# get all the susan sarandon movies
sarandon = (
    cast
    .query('name == "Susan Sarandon"')
    .merge(movies,
           left_on='movie_id',
           right_on='id')
    [['name', 'title', 'year']]
)

# get all the steven spielberg movies
spielberg = (
    crew
    .query('job == "Director"')
    .query('name == "Steven Spielberg"')
    .merge(movies,
           left_on='movie_id',
           right_on='id')
    [['name', 'title', 'year']]
)

# perform the outer join
(
    sarandon
    .merge(
        spielberg,
        how='outer',
        on='year',
    )
    [['year', 'name_x', 'name_y']]
    .drop_duplicates()
    .sort_values('year')
)
            
year name_x name_y
41 1974.0 Susan Sarandon NaN
54 1975.0 NaN Steven Spielberg
52 1977.0 NaN Steven Spielberg
49 1979.0 NaN Steven Spielberg
51 1981.0 NaN Steven Spielberg
55 1982.0 NaN Steven Spielberg
56 1983.0 NaN Steven Spielberg
50 1984.0 NaN Steven Spielberg
53 1985.0 NaN Steven Spielberg
47 1989.0 NaN Steven Spielberg
44 1991.0 NaN Steven Spielberg
40 1992.0 Susan Sarandon NaN
45 1993.0 NaN Steven Spielberg
19 1994.0 Susan Sarandon NaN
37 1995.0 Susan Sarandon NaN
42 1997.0 NaN Steven Spielberg
16 1998.0 Susan Sarandon Steven Spielberg
25 1999.0 Susan Sarandon NaN
27 2000.0 Susan Sarandon NaN
11 2001.0 Susan Sarandon Steven Spielberg
28 2002.0 Susan Sarandon Steven Spielberg
21 2004.0 Susan Sarandon Steven Spielberg
12 2005.0 Susan Sarandon Steven Spielberg
8 2007.0 Susan Sarandon NaN
0 2008.0 Susan Sarandon Steven Spielberg
5 2009.0 Susan Sarandon NaN
10 2010.0 Susan Sarandon NaN
38 2011.0 Susan Sarandon Steven Spielberg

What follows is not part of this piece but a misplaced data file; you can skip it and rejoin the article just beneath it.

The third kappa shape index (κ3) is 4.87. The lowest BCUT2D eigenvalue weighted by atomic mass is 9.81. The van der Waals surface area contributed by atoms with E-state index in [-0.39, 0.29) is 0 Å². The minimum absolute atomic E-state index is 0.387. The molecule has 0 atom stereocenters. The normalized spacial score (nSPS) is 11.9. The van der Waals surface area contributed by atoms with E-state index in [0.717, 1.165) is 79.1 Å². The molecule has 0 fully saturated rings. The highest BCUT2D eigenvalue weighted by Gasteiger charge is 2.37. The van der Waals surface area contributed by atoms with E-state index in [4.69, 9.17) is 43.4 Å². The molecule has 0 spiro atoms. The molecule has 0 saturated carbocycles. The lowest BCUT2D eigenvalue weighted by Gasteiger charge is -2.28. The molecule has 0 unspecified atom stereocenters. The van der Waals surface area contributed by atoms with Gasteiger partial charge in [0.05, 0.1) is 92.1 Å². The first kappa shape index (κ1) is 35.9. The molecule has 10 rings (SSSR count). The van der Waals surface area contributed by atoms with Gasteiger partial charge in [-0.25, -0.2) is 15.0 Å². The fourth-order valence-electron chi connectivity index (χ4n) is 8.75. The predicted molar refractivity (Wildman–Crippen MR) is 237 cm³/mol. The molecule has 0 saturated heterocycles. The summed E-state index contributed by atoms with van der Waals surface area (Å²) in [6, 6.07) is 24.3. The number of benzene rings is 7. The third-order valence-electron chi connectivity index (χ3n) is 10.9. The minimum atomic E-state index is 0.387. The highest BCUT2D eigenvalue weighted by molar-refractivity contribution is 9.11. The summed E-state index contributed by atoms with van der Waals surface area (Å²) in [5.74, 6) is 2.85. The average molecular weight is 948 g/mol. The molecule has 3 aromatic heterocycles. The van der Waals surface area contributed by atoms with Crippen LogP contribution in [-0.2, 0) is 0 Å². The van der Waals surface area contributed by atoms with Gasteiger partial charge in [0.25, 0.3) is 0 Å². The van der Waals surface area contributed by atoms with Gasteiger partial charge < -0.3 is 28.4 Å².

1 2012.0 Susan Sarandon Steven Spielberg
23 2013.0 Susan Sarandon NaN
34 2014.0 Susan Sarandon NaN
48 2015.0 NaN Steven Spielberg
18 2016.0 Susan Sarandon Steven Spielberg

Checking your merges

A nice feature introduced in pandas 0.21 is the ability to validate your merges, using the validate parameter. Sometimes you know that there should be only one matching row in the dataframe you're joining. For example, I thought there would only be one director for each film. Putting in the validation told me that I was wrong.


directors = (
    crew
    .query('job == "Director"')
)

(
    movies
    .merge(
        directors,
        left_on='id',
        right_on='movie_id',
        validate='1:1'
    )
)

# This fails with a MergeError
          

That code fails. Looking into the data a bit more, I see that my assumption was incorrect. Some films have multiple directors, and Paris, je t'aime has 21! I might have to put logic further along in my analysis to catch these cases.


(
    (
        movies
        .merge(
            directors,
            left_on='id',
            right_on='movie_id',
        )
    )
    .groupby('title')
    .agg({'name': 'count'})
    .sort_values('name')
)
          
name
title
Bambi 7
Fantasia 2000 8
Fantasia 12
Movie 43 12
Paris, je t'aime 21

This is very useful if you are working with messy data, or if you want to apply your code to new data in the future. It helps you validate that your assumptions about the structure of the data are correct. It makes your code more resilient.